SAN FRANCISCO (AP) -Dusty Baker and two of Barry Bonds' ex-teammates claim the San Francisco Giants star has been unfairly targeted by the government and media.
Baker, who managed Bonds in San Francisco for 10 years through 2002, gave his support of Bonds' chase for Hank Aaron's home run record during a town hall panel discussion hosted by ESPN.
``To me it will mean a lot because I was with Hank and with Barry both,'' said Baker, who was in the on-deck circle when Aaron hit his record-breaking homer and spent years being mentored by the Hammer. ``It would mean a lot to me because I grew up idolizing Barry's father, Bobby Bonds. ... I held Barry the day he was born.''
Baker said he noticed no signs of Bonds' alleged steroid use while he was managing the Giants. He said even if a manager suspected a player was using performance-enhancing drugs, proving it was another matter.
``How was I supposed to know what a guy was doing when he left that baseball field?'' Baker said.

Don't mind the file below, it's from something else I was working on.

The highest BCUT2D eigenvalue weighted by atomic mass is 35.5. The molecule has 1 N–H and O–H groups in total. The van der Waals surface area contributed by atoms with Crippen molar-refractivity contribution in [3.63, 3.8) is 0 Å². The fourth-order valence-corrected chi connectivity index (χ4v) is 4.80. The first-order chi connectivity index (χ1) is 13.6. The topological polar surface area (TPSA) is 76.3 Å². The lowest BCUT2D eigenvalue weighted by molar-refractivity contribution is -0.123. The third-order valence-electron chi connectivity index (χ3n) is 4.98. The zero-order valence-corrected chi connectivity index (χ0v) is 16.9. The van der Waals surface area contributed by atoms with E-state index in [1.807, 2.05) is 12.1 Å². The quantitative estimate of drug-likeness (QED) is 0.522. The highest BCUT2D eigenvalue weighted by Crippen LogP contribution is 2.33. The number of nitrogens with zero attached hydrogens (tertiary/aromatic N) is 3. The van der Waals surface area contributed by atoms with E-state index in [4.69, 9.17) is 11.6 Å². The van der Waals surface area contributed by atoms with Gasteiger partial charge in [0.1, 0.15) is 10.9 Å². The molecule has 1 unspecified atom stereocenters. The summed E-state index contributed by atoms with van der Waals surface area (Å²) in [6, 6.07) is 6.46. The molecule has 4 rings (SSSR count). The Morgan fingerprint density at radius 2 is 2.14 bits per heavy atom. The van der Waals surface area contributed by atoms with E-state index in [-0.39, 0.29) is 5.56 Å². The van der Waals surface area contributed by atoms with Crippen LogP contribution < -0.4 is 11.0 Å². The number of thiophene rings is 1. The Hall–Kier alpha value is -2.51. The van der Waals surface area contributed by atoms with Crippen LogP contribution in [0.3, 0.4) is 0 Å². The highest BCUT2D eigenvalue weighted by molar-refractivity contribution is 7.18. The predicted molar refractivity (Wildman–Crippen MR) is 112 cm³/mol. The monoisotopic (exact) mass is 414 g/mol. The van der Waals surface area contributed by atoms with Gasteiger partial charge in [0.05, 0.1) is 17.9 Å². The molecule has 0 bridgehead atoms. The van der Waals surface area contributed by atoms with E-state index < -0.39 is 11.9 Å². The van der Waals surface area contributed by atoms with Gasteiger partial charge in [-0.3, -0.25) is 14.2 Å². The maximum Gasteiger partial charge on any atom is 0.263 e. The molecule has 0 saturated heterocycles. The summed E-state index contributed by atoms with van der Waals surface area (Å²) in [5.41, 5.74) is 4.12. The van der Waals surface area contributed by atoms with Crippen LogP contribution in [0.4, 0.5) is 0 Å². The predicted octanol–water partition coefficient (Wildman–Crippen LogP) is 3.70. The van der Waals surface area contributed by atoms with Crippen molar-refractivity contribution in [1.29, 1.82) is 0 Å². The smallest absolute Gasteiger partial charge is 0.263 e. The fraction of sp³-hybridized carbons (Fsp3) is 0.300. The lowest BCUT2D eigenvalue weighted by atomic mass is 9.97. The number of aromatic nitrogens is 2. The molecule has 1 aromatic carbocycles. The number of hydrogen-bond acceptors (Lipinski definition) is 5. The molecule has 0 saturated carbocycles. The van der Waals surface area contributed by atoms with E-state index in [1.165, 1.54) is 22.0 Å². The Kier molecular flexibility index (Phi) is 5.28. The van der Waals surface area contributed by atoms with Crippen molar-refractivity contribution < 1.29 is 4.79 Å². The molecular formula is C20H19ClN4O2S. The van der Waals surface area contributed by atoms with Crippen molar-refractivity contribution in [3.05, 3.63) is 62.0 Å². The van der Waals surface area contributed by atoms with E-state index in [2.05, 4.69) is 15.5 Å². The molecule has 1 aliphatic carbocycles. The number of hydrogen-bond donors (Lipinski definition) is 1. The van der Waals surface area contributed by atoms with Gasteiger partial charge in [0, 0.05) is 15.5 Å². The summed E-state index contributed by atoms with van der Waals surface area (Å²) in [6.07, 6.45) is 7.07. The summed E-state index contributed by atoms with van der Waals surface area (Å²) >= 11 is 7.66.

Former Giants outfielder Ellis Burks and pitcher Kirk Rueter, said they had seen no evidence that proved Bonds used steroids. Both felt their former teammate was the victim of unfair media scrutiny.
Rueter, who pitched for the Giants in the 1990s until his retirement in 2005, discussed Bonds' difficult dealing with reporters.
``The media would love to write bad stuff about him. I saw on a number of occasions everybody wanted to talk to him (after games),'' Rueter said. ``Well, he didn't want to talk every day. I think he got a bad rap because he'd tell them to get lost.''
Bonds faces a possible federal grand jury indictment for perjury related to his testimony that he hadn't knowingly taken performance-enhancing drugs. Burks and Baker criticized the government's handling of the investigation.
``If people have all this information about Barry, why isn't he convicted yet?'' Burks said. ``They've been saying he's done this for so long, and he's still out there playing.''
The California chapter of the National Association for the Advancement of Colored People also urged people to support Bonds.
``Barry Bonds is a legend in his own time and we should be celebrating his accomplishments on the baseball field, and not bury his accomplishments under a fire storm of innuendo, exaggerated claims, and pronouncements by individuals trying to save themselves from criminal litigation,'' Alice Huffman, the chapter's president, said in a statement.

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